In 1796 there was a treaty of peace arranged between the Creek nation
and the United States. Three commissioners represented the General
Government, and Georgia also had three present; but the business was
conducted without regard to the wishes of the Georgia commissioners,
and, as the commissioners thought, without regard to the interests of
the State. Seagrove was the name of the agent representing the General
Government at that time, and his attitude toward Georgia was not
calculated to give the Indians any respect for the commonwealth. After
the treaty was signed, General James Jackson, on the part of Georgia,
made an eloquent speech, in which he showed that the Creeks had not
faithfully observed the treaties they had made with the State. He
exhibited two schedules of property which they had stolen, amounting in
value to $110,000, and demanded its restoration. When General Jackson
had concluded, one of the prominent chiefs of the Creeks remarked that
he could fill more paper than Jackson showed with a list of outrages of
the Georgians upon his people. There was something more than a grain of
truth in this; but on that very account the Indians and the Georgians
should have been allowed to settle their difficulties in their own way,
without the interference of the United States.

The result of the treaty at Coleraine, in 1796, was, that the Georgia
agents were offended with Seagrove (the Indian agent for the United
States), offended with the Indians, and displeased with the United
States commissioners. To these last the Georgians presented a protest
in which the Federal commissioners were accused of disregarding the
interests of Georgia. Charges were brought against Seagrove, who, it was
claimed, had influenced the Creeks not to cede the lands as far as the
Ocmulgee. A bitter controversy grew out of this. It was, in fact, very
nearly the beginning of the discussion that has continued from that day
to this, in some shape or other, over the rights of the States and the
power of the General Government. Pickett, in his "History of Alabama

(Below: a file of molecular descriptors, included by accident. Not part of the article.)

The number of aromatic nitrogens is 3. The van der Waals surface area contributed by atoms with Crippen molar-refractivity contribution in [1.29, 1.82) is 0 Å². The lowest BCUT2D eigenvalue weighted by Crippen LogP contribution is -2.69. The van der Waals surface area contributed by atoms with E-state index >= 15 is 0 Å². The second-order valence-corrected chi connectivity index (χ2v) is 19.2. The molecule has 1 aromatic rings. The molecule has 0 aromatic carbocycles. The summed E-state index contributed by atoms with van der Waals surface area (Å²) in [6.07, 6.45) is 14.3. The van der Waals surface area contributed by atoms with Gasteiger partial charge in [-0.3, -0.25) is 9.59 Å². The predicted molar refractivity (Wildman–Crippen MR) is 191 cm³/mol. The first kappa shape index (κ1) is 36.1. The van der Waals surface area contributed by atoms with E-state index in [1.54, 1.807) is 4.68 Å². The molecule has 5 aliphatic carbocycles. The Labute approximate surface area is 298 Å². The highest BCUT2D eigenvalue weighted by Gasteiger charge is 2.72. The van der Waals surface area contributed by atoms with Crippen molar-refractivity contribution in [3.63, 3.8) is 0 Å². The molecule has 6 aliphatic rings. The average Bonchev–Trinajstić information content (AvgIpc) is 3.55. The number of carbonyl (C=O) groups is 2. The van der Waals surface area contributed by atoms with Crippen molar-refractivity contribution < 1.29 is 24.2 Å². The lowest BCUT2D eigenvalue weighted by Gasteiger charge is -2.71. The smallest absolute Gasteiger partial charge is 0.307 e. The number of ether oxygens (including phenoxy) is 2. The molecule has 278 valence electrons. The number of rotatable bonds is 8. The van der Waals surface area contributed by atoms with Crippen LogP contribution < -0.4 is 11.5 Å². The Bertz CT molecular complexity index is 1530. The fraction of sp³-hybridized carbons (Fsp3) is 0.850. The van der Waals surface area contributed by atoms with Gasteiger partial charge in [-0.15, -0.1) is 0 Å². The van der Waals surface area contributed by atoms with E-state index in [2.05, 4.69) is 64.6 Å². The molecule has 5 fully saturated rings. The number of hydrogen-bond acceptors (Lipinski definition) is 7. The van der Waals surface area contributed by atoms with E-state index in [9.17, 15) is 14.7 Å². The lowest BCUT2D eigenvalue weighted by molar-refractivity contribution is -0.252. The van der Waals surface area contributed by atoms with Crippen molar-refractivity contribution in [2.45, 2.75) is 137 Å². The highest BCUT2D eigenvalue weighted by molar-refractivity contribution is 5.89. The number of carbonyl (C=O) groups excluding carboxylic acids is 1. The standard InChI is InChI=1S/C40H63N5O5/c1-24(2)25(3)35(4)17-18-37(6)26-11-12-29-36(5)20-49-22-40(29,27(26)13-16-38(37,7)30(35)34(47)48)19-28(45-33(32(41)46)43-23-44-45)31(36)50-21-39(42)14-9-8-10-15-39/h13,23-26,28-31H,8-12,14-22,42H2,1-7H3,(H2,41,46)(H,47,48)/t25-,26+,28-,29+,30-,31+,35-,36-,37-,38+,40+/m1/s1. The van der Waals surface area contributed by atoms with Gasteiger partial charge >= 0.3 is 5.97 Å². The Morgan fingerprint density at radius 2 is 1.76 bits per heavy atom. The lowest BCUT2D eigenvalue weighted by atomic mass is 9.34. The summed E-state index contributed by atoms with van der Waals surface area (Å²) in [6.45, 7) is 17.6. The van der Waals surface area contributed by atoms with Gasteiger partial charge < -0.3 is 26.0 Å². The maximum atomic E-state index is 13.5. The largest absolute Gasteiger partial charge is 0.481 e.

and Georgia," says that General Jackson, and Seagrove the Indian agent,
became enemies, and afterwards fought a duel.

Other treaties were made with the Creeks up to 1806, but all these were
violated when the Indians became the allies of the British during the
War of 1812. It is only fair to the Indians to say that the leader in
whom they placed the greatest confidence was a man who for many years
nourished hot resentment against the United States, and especially
against Georgia. This man was General Alexander McGillivray, who became
famous as an opponent of the Americans and the Georgians in all their
efforts to come to a just, fair, and peaceable understanding with the

As has been stated, when the War of 1812 began, the Creeks became the
allies of the British, and the attacks they made on the unprotected
settlements were so numerous and so serious as to call for some action
on the part of the General Government. In September, 1813, Congress
called for a levy of Georgia troops, and, the State authorities ordered
3,600 men to assemble at Camp Hope, near Fort Hawkins, on the Ocmulgee
River. The ruins of Fort Hawkins may be seen to this day on the
Ocmulgee, in the city of Macon.

The men who assembled at Camp Hope were volunteers, and all eager for
service. The command of this force fell to General John Floyd, who made
haste to take charge, and endeavored to make arrangements for taking the
field at once. He found his men assembled according to orders, and all
anxious to be led against the hostile Indians. But the little army could
not march. The Federal Government had failed to supply the necessary
funds. What is called "red tape" stood in the way of prompt action. A
dispute arose. Federal officials placed the blame on the contractors
who were to furnish supplies, and the contractors placed it on the
officials, who had failed to furnish the necessary money. While this
dispute was raging, General Floyd, who was a brave and gallant spirit,